Cities in NETHERLANDS
The Ridderzaal of the Binnenhof, The HaguePhoto: Jan Arkesteijn CC 3.0 Unported no changes made
The Kingdom of the Netherlands is formally a constitutional, hereditary monarchy in which the separation of powers is largely regulated in the Constitution. Constitutional law, the Netherlands is a parliamentary democracy in which the king is inviolable and the ministers are responsible.
Legislative power is exercised by the government and the States General. The Houses of the States General, the Senate and the House of Representatives, represent the Dutch people and have existed since 1815. The Senate has 75 members and the House of Representatives has 150 members.
The Constitution establishes both the principle of universal suffrage and proportional representation. The House of Representatives is directly elected every four years by those entitled to vote, which are all Dutch citizens aged 18 or older. The members of the Senate are elected by the Provincial Council through multi-stage elections. Elections for the Provincial Council are also held every four years.
Executive power rests with the King and is concentrated with the ministers who are head of ministerial departments, over which the entire central government is divided. The general advisory body for the King is the Council of State. The Council of State must be heard with every bill. The head of state is the chairman of the Council of State, which consists of a vice-president and a maximum of 28 members. Day-to-day management rests with the vice president. The capital of the Netherlands is Amsterdam, but the government has its seat in The Hague.
Judicial power is exercised by independent judges, appointed for life by the King. Jurisprudence in civil and criminal cases rests with subdistrict courts, district courts, courts of justice and the Supreme Court of the Netherlands, the highest civil and criminal court in the Netherlands. The Supreme Court has the power to set aside judgments of army judges.
The General Audit Chamber, which consists of three members, supervises the financial management of government resources.
Water boards NetherlandsPhoto: Janwillemvanaalst CC 4.0 International no changes made
The Dutch territory is divided into water boards that provide water management and are generally responsible for defending the country against water. The water boards are responsible for, among other things, irrigation, drainage, water purification and maintenance of canals and rivers. The general management is elected by home and land owners within the area of the water board. The executive committee and the chairman, the dijkgraaf, are appointed by the government.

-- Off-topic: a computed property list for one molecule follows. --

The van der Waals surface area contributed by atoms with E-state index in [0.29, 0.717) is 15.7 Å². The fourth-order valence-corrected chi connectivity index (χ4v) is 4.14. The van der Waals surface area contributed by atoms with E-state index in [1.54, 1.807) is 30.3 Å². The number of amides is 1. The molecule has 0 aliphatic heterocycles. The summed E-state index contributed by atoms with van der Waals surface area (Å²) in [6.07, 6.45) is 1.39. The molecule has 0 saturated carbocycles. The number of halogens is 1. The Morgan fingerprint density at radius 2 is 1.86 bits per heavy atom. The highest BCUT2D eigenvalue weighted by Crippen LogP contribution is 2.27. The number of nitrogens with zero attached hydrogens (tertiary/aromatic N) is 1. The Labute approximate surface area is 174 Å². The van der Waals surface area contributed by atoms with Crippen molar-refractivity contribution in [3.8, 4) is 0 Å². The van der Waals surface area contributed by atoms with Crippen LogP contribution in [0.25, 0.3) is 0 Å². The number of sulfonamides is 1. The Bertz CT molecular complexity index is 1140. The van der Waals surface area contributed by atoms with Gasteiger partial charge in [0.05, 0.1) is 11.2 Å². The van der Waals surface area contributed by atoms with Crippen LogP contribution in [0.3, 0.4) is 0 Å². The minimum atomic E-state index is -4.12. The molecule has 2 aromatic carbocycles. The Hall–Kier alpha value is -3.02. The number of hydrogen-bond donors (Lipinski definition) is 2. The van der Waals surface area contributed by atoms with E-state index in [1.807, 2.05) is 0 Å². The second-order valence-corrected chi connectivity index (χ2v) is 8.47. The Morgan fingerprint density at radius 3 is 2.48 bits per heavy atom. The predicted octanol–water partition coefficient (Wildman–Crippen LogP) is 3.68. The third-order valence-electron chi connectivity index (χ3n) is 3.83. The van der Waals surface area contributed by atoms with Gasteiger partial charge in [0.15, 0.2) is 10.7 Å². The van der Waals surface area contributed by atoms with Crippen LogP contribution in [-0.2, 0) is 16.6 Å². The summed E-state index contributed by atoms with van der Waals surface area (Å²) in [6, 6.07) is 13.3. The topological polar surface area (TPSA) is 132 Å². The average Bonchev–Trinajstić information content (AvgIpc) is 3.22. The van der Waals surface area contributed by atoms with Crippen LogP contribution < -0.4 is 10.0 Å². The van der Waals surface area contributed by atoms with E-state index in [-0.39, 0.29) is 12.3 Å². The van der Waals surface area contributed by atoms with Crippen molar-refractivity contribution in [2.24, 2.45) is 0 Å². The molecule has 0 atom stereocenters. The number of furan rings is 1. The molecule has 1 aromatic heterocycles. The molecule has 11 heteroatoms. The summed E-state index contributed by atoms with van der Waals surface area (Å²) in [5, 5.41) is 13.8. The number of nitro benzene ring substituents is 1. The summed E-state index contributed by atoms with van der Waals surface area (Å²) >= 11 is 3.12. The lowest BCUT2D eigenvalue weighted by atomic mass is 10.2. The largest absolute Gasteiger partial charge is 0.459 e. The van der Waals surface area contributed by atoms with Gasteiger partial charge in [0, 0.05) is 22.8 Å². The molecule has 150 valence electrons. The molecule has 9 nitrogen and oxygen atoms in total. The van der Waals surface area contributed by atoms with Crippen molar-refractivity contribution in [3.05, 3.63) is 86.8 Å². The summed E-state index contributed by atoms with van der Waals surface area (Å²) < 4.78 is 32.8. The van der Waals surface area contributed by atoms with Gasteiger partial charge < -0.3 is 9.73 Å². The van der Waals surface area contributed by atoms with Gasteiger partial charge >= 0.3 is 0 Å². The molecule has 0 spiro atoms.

The constitution of the Netherlands Antilles is regulated in a Constitution by virtue of the Statute for the Kingdom of the Netherlands of 1954. The King of the Netherlands is represented as head of the government of the Netherlands Antilles by a governor appointed by him. This is at the same time an organ of the Kingdom and an organ of the Netherlands Antilles. Its powers as an organ of the Kingdom are regulated by or pursuant to the Statute.
The governor exercises government together with the Council of Ministers, whose members (in total eight) are appointed by him and are responsible to Parliament (Parliament). Furthermore, an Advisory Board is at his side. Legislative power is exercised by the governor with the States (22 members: 14 from Curaçao, 3 from Bonaire, 3 from St. Maarten, 1 from Saba and 1 from St. Eustatius), elected by universal suffrage for four years and representing the entire people of the Netherlands Antilles.
The regulatory powers of the bodies of the Netherlands Antilles only relate to so-called National Affairs. The Kingdom Statute defines what Kingdom affairs are. The Netherlands Antilles are administratively divided into five Island Territories, namely Bonaire, Curaçao, Saba, St. Eustatius and St. Maarten.
Administrative division, provincial and municipal administration
Map of the Netherlands with Provinces and capitals of provincesPhoto: Hans Erren CC 3.0 Unported no changes made